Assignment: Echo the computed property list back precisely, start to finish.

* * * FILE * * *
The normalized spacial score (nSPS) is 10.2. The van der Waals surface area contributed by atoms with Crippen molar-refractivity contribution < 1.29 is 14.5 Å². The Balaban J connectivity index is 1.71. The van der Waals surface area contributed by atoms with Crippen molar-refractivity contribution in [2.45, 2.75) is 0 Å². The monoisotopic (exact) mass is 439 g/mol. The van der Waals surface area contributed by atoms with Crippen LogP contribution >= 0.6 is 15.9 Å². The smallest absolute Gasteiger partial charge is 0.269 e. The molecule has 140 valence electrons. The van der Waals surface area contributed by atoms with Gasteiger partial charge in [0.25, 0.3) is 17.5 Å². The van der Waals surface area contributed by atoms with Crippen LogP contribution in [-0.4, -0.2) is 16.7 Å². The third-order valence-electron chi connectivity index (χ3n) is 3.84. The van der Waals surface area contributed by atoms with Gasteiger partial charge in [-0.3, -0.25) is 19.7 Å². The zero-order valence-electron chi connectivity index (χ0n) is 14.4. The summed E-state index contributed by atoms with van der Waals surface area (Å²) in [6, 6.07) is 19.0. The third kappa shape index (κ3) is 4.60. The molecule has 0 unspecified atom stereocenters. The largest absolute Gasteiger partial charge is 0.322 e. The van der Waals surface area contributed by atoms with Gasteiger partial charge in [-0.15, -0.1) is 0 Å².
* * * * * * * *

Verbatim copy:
The normalized spacial score (nSPS) is 10.2. The van der Waals surface area contributed by atoms with Crippen molar-refractivity contribution < 1.29 is 14.5 Å². The Balaban J connectivity index is 1.71. The van der Waals surface area contributed by atoms with Crippen molar-refractivity contribution in [2.45, 2.75) is 0 Å². The monoisotopic (exact) mass is 439 g/mol. The van der Waals surface area contributed by atoms with Crippen LogP contribution >= 0.6 is 15.9 Å². The smallest absolute Gasteiger partial charge is 0.269 e. The molecule has 140 valence electrons. The van der Waals surface area contributed by atoms with Gasteiger partial charge in [0.25, 0.3) is 17.5 Å². The van der Waals surface area contributed by atoms with Crippen LogP contribution in [-0.4, -0.2) is 16.7 Å². The third-order valence-electron chi connectivity index (χ3n) is 3.84. The van der Waals surface area contributed by atoms with Gasteiger partial charge in [-0.3, -0.25) is 19.7 Å². The zero-order valence-electron chi connectivity index (χ0n) is 14.4. The summed E-state index contributed by atoms with van der Waals surface area (Å²) in [6, 6.07) is 19.0. The third kappa shape index (κ3) is 4.60. The molecule has 0 unspecified atom stereocenters. The largest absolute Gasteiger partial charge is 0.322 e. The van der Waals surface area contributed by atoms with Gasteiger partial charge in [-0.15, -0.1) is 0 Å².